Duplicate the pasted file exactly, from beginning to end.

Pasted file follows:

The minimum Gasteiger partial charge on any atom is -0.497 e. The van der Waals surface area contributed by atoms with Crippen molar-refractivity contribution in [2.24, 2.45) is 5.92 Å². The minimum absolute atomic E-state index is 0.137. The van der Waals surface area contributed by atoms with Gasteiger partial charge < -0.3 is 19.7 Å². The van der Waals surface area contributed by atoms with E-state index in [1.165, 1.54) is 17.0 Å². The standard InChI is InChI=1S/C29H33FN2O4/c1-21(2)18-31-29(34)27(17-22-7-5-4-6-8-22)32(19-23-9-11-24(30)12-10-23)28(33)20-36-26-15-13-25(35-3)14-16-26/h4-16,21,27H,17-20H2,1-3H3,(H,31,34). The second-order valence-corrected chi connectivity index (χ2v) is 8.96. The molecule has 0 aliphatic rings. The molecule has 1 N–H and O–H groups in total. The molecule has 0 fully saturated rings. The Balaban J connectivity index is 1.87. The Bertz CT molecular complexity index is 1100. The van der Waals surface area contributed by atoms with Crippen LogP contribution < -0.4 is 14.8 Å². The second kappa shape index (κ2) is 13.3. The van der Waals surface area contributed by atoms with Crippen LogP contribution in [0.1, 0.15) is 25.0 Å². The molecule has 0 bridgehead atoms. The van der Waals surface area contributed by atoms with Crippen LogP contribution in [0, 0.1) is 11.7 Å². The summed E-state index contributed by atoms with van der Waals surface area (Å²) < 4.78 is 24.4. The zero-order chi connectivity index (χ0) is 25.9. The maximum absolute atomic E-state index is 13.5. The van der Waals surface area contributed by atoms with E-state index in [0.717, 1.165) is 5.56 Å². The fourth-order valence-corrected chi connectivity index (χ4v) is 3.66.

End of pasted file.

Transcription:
The minimum Gasteiger partial charge on any atom is -0.497 e. The van der Waals surface area contributed by atoms with Crippen molar-refractivity contribution in [2.24, 2.45) is 5.92 Å². The minimum absolute atomic E-state index is 0.137. The van der Waals surface area contributed by atoms with Gasteiger partial charge < -0.3 is 19.7 Å². The van der Waals surface area contributed by atoms with E-state index in [1.165, 1.54) is 17.0 Å². The standard InChI is InChI=1S/C29H33FN2O4/c1-21(2)18-31-29(34)27(17-22-7-5-4-6-8-22)32(19-23-9-11-24(30)12-10-23)28(33)20-36-26-15-13-25(35-3)14-16-26/h4-16,21,27H,17-20H2,1-3H3,(H,31,34). The second-order valence-corrected chi connectivity index (χ2v) is 8.96. The molecule has 0 aliphatic rings. The molecule has 1 N–H and O–H groups in total. The molecule has 0 fully saturated rings. The Balaban J connectivity index is 1.87. The Bertz CT molecular complexity index is 1100. The van der Waals surface area contributed by atoms with Crippen LogP contribution < -0.4 is 14.8 Å². The second kappa shape index (κ2) is 13.3. The van der Waals surface area contributed by atoms with Crippen LogP contribution in [0.1, 0.15) is 25.0 Å². The molecule has 0 bridgehead atoms. The van der Waals surface area contributed by atoms with Crippen LogP contribution in [0, 0.1) is 11.7 Å². The summed E-state index contributed by atoms with van der Waals surface area (Å²) < 4.78 is 24.4. The zero-order chi connectivity index (χ0) is 25.9. The maximum absolute atomic E-state index is 13.5. The van der Waals surface area contributed by atoms with E-state index in [0.717, 1.165) is 5.56 Å². The fourth-order valence-corrected chi connectivity index (χ4v) is 3.66.